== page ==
The following is a blog post printed by permission from the Peabody Awards website. The post details programming for the next Peabody Decades installment March 17.
It’s not often that the same group of people revolutionizes two different mediums.
Since its first Peabody in 1996, This American Life changed the rules for storytelling on public radio by “captur[ing] contemporary culture in fresh and inventive ways that mirror the diversity and eccentricities of its subjects,” as stated in that year’s Peabody Award citation.
Nineteen years and six Peabodys later, This American Life is changing the rules for yet another medium. Podcasting, just 10 years old, has not even reached its adolescence as a technology. Thanks in a large part to Serial (a This American Life production), podcasting is coming of age, stepping out of its secluded niche of millennials’ iTunes folders and AV Club reviews into the broad light of the mainstream.
Taking a cue from the current flood of critically acclaimed prestige TV shows, Serial trusted its listeners to follow a detailed-laden, 12-episode season. It worked. The difference is the events in Serial actually happened. Season one is a rigorous excavation of the trial and conviction of Baltimore teen Adnan Syed for the 1999 murder of ex-girlfriend Hae Min Lee.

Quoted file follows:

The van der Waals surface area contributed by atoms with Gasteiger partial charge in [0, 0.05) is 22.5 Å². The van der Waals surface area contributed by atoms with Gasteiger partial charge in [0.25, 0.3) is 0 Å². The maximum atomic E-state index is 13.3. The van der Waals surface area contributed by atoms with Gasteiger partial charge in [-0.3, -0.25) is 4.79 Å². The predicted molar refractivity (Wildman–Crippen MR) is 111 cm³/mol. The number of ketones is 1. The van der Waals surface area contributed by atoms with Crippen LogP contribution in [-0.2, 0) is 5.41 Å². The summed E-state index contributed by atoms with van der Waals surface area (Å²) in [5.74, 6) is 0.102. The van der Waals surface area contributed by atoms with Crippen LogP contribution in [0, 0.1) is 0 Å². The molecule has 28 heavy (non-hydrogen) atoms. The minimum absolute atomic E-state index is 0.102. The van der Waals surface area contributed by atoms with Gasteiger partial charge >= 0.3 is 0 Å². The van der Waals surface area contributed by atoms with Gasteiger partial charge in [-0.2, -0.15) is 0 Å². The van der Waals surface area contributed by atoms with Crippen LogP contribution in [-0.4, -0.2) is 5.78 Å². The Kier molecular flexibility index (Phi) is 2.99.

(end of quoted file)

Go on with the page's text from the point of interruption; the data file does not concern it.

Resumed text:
In Serial, the questions outnumber the answers. That’s part of what makes the show’s wild popularity so remarkable. Rushing headlong into the complexities and confusion bound up in the U.S. legal system, Serial didn’t just hold the audience’s attention. It became the first blockbuster podcast, picking up countless listeners who had never heard, or even heard of, a podcast. In the process, it also became the first one to win a Peabody. The Board of Jurors described the first season of Serial as “a soulful examination of reasonable doubt in homicide trials” and a “compelling, drilling account of how guilt, truth, and reality are decided.”
Matt Shedd visited the This American Life studios in New York City to find out why co-creators Sarah Koenig and Julie Snyder felt Adnan Syed’s story needed to be told.
To read this entire blog post, please see the Peabody Awards website.
To download the Stories that Matter podcast, please visit: Serial (download .mp3 | subscribe with iTunes | full text transcript)
July 30, 2015 Author:
Matt Shedd, email@example.com